More than 80 percent of Taiwanese do not accept the “one country, two systems” formula and a majority reject the existence of the so-called “1992 consensus,” a survey published yesterday by the Cross-Strait Policy Association found.
Asked whether they supported Chinese President Xi Jinping’s (習近平) proposal of a “one country, two systems” model for unification, which would make Taiwan a local government and eliminate the Republic of China (ROC), 80.9 percent answered “no” and 13.7 percent said “yes.”
Even among respondents who identify with the pan-blue camp, the majority — 64.7 percent of Chinese Nationalist Party (KMT) supporters and 63 percent of People First Party supporters — rejected the formula, the survey found.
Photo: Chu Pei-hsiung, Taipei Times
In addition, 68.5 percent did not think Beijing’s “one China” principle has room for the ROC, versus 25.5 percent who believed it does.
As for the “1992 consensus,” 55.7 percent of respondents did not think it exists, while 34.1 percent thought otherwise, with pan-blue supporters generally believing in its existence, the poll showed.
The “1992 consensus” — a term former Mainland Affairs Council chairman Su Chi (蘇起) in 2006 admitted making up in 2000 — refers to a tacit understanding between the KMT and the Chinese Communist Party that both sides acknowledge there is “one China,” with each side having its own interpretation of what “China” means.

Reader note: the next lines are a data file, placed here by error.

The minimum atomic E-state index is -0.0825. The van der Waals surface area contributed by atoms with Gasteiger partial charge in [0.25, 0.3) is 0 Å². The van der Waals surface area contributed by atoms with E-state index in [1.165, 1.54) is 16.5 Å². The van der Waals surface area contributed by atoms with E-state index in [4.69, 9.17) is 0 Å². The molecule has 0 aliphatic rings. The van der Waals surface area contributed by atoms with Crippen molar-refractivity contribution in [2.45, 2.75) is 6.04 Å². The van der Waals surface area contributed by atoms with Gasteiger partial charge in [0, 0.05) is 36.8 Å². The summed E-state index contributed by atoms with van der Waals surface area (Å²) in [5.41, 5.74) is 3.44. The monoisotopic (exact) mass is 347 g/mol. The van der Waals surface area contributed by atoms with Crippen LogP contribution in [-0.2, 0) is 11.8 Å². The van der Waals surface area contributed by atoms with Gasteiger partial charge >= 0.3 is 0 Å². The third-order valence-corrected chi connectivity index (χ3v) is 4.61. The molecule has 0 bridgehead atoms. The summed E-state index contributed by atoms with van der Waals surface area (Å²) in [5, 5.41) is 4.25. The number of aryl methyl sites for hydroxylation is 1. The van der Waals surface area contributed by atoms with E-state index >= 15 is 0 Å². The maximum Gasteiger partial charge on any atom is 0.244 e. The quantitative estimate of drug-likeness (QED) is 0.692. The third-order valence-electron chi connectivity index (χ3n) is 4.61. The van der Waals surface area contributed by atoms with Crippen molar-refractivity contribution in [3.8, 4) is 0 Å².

However, Xi in a speech in Beijing on Wednesday last week said that it means “both sides of the [Taiwan] Strait belong to ‘one China’ and will work jointly to seek national unification.”
Seventy-eight percent of respondents agreed with President Tsai Ing-wen’s (蔡英文) stance that cross-strait political negotiations need a mandate from the people, should be subject to public scrutiny and must be carried out by the governments on both sides of the Strait.
Tsai was responding to Xi’s expression of willingness to engage in dialogue on unification and cross-strait political issues with all political parties, groups and individuals from Taiwan on the basis of the “one China” principle.
Tsai’s “four musts” and calls for setting up of a three-part security network for cross-strait exchanges in her New Year’s address received overwhelming public support, garnering support from 85.2 percent and 87.3 percent of respondents respectively, the poll showed.
The “four musts” state that China must recognize the existence of the ROC; must respect the values of democracy and freedom that Taiwan’s 23 million people hold dear; must resolve cross-strait differences in a peaceful and equitable manner; and must engage in negotiations with the government of Taiwan or an institution with a government mandate.
The three-part security network includes parts to strengthen security of people’s livelihoods, enhance information security and improve security protecting democracy in cross-strait interactions.
Asked if they were satisfied with Tsai’s overall response to Xi’s speech, 61.6 percent answered “yes,” while 28.2 percent said “no.”